James Storer - the first African American worker at the Armory, circa 1912
The African American community in Springfield dates back at least to the Revolutionary
War era, but was relatively small until World War II, when many Black workers
came from the South to find jobs in the industrial cities of the north. Springfield
Armory hired these men and women to fill its expanding wartime workforce. After
the war, many were laid off, and of these most left Springfield, the
men mostly to other industrial jobs in the midwest and the women back to their
homes. Some, like Stanley Desmond,
stayed on at the Armory, making careers as machinists.
Revolutionary War era
The conspicuous presence of African-Americans within the local community was
noted as early as the Revolutionary War in the diaries and letters of the German
soldiers (defeated at Saratoga by the Continental Army) marched onto the grounds
of the newly-established Springfield Arsenal in the Autumn of 1777 (where the
Springfield Armory NHS and Springfield Technical Community College are today).
The presence of African American soldiers was also noted in the ranks of almost
every regiment of Washington’s Continental Army even as enslavement continued
to hold many in servitude. The end of the war in 1782 brought, however, an end
to racial servile enslavement in Massachusetts. Thereafter, African Americans,
never numerous in Massachusetts before that time, became an even smaller minority
until a few decades prior to the Civil War. It was during that bloody conflict
that the Massachusetts 54th Regiment, some of whom came from the local community,
forever removed any doubt about the depth of their commitment to liberty.
The small population of African-Americans in Springfield during the mid-1800’s
included a prominent man named Primus Mason who traded in leather and hides with
the armory. Mason Square in Springfield is named for him. This was also a time
in Springfield that witnessed the turning of the African American congregation
of St. John’s
Church to the plight of those enslaved elsewhere in the United States by virtue
of their color. These were years when John Brown lived for a while in Springfield
(himself a member of St. John’s congregation and where his Bible rests
to this day), Frederick Douglass walked with us, and many more who would soon
shed their blood on southern battlefields.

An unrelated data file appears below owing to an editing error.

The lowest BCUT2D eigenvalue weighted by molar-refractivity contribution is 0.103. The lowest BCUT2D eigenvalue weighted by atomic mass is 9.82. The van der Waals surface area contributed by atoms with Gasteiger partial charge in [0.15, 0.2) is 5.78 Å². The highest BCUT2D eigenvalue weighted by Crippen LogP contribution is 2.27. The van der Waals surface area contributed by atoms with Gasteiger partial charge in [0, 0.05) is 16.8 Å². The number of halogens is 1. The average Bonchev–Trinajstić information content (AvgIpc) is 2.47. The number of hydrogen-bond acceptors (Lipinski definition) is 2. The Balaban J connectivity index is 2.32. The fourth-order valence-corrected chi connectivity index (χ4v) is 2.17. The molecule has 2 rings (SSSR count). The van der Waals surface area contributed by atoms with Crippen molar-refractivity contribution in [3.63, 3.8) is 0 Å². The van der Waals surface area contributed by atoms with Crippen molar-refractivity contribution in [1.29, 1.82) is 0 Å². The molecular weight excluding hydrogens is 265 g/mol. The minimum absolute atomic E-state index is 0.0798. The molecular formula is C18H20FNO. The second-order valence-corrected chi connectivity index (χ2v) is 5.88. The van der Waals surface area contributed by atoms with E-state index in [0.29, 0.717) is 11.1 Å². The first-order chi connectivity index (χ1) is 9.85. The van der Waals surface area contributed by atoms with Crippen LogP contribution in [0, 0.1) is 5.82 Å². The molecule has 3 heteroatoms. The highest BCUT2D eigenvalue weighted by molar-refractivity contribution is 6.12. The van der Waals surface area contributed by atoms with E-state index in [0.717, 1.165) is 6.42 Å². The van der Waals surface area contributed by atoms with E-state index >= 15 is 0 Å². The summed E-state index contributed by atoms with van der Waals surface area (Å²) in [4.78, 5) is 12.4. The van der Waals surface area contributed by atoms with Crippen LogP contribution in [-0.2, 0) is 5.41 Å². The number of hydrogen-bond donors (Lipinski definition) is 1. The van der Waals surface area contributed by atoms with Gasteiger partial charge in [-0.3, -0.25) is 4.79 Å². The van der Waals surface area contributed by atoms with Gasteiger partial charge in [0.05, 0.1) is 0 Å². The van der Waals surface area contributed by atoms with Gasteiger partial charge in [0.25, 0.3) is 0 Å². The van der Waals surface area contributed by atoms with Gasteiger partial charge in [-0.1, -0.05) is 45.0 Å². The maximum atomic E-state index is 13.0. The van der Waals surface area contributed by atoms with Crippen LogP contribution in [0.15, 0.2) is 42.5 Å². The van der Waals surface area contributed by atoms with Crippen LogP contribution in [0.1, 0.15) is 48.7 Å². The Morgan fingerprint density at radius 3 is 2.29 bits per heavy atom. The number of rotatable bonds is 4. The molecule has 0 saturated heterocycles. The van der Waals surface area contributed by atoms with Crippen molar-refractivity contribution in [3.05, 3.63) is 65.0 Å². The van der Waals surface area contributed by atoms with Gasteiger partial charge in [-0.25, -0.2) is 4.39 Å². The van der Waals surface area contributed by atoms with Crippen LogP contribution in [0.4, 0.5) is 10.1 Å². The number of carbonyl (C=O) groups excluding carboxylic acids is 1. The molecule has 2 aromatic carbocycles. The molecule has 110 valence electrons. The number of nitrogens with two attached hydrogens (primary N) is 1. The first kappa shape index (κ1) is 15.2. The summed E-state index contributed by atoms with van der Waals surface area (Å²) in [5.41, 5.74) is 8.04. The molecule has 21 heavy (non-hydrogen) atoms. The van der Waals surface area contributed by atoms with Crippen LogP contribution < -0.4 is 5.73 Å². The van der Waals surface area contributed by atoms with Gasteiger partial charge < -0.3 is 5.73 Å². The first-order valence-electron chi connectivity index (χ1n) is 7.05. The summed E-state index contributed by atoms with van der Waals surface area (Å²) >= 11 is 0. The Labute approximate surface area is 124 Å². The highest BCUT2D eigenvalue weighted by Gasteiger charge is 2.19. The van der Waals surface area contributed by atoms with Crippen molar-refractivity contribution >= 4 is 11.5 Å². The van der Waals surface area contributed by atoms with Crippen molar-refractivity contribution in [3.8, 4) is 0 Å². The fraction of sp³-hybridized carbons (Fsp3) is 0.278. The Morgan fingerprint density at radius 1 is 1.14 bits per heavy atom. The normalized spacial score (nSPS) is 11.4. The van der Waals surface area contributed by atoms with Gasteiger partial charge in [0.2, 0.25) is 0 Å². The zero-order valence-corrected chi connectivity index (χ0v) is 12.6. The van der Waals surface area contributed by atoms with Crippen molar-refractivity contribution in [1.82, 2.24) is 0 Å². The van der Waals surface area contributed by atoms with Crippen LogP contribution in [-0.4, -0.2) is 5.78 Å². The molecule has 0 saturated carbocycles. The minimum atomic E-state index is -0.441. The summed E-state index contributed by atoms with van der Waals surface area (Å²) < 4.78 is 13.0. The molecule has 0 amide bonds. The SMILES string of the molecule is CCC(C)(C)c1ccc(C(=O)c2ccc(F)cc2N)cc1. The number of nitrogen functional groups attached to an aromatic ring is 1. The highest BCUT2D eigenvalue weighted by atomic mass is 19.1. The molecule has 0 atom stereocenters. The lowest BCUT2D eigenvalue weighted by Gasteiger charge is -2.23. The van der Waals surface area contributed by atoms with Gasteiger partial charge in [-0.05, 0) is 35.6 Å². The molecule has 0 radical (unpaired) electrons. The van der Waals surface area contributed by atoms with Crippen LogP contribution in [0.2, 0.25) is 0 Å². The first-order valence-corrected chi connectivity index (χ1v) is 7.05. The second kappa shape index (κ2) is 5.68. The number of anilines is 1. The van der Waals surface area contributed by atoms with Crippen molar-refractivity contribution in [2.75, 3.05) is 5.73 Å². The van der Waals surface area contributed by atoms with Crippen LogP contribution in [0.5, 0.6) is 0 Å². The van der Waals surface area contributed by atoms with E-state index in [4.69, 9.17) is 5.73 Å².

A worker on the greasing conveyer, removing stocks to get
ready for assembling to action.
Bowers, in his 1914 Graduation thesis The
Springfield Negro cites the African American population of Springfield
at 1841 people. He then breaks this number down by state of origin, length of
residency etc. He gives numbers employed in various occupations, and union membership
information, property ownership, schools, churches, and civic organizations attended.
Emmett J. Scott's classic study, Negro
Migration During the War, presents data relating to the causes and consequences
of migration from South to North during World War I.
Church organizations were vital to the community, especially those provided
by St. John's Congregational Church. Under the direction of the Rev. Dr. William
N. DeBerry, St. John's incorporated an agency to support its community organizations. St.
John's Institutional Activities is a pamphlet published in 1921 and updated
in 1926, describing its social services, including boys' and girls' clubs, choirs,
housing and a summer camp. The camp, now called Camp Atwater, is still in operation
A jolly group of workers eating lunches together
St. John's also carried out research on the Black community and published
three Sociological Surveys, in 1905, 1922 and 1940.
The 1905 survey is not available, but is referenced in the Bowers thesis
of 1914. Together they provide interesting comparative data and analysis of the
community from the pre-WWI era through the Depression.
The Springfield Daily News November 15 1943 reports on continuing racial discrimination in hiring, relative equality of treatment at the Armory, and attitudes of Springfield whites and blacks in general.
In 1930, St. John's Institutional Activities separated from St. John's Church
and changed its name to The Dunbar Community League. Rev. DeBerry remained the
leader of the new organization, which published the Dunbar
Record, an annual report. The issues collected here cover the WWII years,
1941 - 1945.